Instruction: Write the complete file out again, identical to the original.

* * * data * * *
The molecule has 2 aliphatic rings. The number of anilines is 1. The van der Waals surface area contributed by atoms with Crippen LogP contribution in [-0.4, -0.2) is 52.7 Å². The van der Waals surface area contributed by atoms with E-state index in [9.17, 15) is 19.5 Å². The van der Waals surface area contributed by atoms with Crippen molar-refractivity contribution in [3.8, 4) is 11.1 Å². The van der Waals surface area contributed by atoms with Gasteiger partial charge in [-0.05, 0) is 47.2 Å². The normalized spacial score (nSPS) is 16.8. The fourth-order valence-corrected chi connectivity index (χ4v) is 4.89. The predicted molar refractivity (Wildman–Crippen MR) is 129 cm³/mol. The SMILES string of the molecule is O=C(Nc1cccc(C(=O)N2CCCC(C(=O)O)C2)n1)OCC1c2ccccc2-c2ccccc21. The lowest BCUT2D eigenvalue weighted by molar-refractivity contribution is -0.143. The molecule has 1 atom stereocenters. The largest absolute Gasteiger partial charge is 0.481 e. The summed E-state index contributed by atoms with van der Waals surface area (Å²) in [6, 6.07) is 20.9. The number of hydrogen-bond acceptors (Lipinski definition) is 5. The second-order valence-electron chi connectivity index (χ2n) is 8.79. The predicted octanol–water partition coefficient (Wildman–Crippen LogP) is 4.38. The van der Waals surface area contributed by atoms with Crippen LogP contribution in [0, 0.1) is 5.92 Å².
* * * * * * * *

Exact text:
The molecule has 2 aliphatic rings. The number of anilines is 1. The van der Waals surface area contributed by atoms with Crippen LogP contribution in [-0.4, -0.2) is 52.7 Å². The van der Waals surface area contributed by atoms with E-state index in [9.17, 15) is 19.5 Å². The van der Waals surface area contributed by atoms with Crippen molar-refractivity contribution in [3.8, 4) is 11.1 Å². The van der Waals surface area contributed by atoms with Gasteiger partial charge in [-0.05, 0) is 47.2 Å². The normalized spacial score (nSPS) is 16.8. The fourth-order valence-corrected chi connectivity index (χ4v) is 4.89. The predicted molar refractivity (Wildman–Crippen MR) is 129 cm³/mol. The SMILES string of the molecule is O=C(Nc1cccc(C(=O)N2CCCC(C(=O)O)C2)n1)OCC1c2ccccc2-c2ccccc21. The lowest BCUT2D eigenvalue weighted by molar-refractivity contribution is -0.143. The molecule has 1 atom stereocenters. The largest absolute Gasteiger partial charge is 0.481 e. The summed E-state index contributed by atoms with van der Waals surface area (Å²) in [6, 6.07) is 20.9. The number of hydrogen-bond acceptors (Lipinski definition) is 5. The second-order valence-electron chi connectivity index (χ2n) is 8.79. The predicted octanol–water partition coefficient (Wildman–Crippen LogP) is 4.38. The van der Waals surface area contributed by atoms with Crippen LogP contribution in [0, 0.1) is 5.92 Å².